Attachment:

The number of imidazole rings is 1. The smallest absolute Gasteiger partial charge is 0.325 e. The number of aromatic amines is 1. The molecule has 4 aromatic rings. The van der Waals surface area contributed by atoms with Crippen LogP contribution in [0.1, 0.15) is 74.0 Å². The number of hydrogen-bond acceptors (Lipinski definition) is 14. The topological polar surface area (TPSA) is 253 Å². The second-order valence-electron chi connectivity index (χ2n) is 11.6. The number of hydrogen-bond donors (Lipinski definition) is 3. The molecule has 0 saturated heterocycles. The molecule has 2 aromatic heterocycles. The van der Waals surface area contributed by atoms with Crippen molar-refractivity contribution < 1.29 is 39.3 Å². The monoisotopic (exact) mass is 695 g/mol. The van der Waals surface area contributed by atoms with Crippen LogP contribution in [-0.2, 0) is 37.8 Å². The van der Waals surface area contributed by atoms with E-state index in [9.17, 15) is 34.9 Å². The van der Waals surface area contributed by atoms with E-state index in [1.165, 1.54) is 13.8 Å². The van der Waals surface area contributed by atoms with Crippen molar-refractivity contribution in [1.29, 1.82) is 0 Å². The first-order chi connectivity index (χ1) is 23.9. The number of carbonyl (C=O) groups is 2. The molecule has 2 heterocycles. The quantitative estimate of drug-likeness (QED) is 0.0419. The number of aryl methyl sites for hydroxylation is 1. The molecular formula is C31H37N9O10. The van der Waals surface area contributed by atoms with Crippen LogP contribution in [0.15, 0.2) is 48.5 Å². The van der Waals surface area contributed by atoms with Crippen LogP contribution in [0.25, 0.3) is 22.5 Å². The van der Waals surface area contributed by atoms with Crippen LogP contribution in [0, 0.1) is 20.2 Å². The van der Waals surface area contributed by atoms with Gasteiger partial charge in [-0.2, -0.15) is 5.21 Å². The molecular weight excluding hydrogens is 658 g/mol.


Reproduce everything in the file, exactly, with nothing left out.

The number of imidazole rings is 1. The smallest absolute Gasteiger partial charge is 0.325 e. The number of aromatic amines is 1. The molecule has 4 aromatic rings. The van der Waals surface area contributed by atoms with Crippen LogP contribution in [0.1, 0.15) is 74.0 Å². The number of hydrogen-bond acceptors (Lipinski definition) is 14. The topological polar surface area (TPSA) is 253 Å². The second-order valence-electron chi connectivity index (χ2n) is 11.6. The number of hydrogen-bond donors (Lipinski definition) is 3. The molecule has 0 saturated heterocycles. The molecule has 2 aromatic heterocycles. The van der Waals surface area contributed by atoms with Crippen molar-refractivity contribution < 1.29 is 39.3 Å². The monoisotopic (exact) mass is 695 g/mol. The van der Waals surface area contributed by atoms with Crippen LogP contribution in [-0.2, 0) is 37.8 Å². The van der Waals surface area contributed by atoms with E-state index in [9.17, 15) is 34.9 Å². The van der Waals surface area contributed by atoms with E-state index in [1.165, 1.54) is 13.8 Å². The van der Waals surface area contributed by atoms with Crippen molar-refractivity contribution in [1.29, 1.82) is 0 Å². The first-order chi connectivity index (χ1) is 23.9. The number of carbonyl (C=O) groups is 2. The molecule has 2 heterocycles. The quantitative estimate of drug-likeness (QED) is 0.0419. The number of aryl methyl sites for hydroxylation is 1. The molecular formula is C31H37N9O10. The van der Waals surface area contributed by atoms with Crippen LogP contribution in [0.15, 0.2) is 48.5 Å². The van der Waals surface area contributed by atoms with Crippen LogP contribution in [0.25, 0.3) is 22.5 Å². The van der Waals surface area contributed by atoms with Crippen LogP contribution in [0, 0.1) is 20.2 Å². The van der Waals surface area contributed by atoms with Gasteiger partial charge in [-0.2, -0.15) is 5.21 Å². The molecular weight excluding hydrogens is 658 g/mol.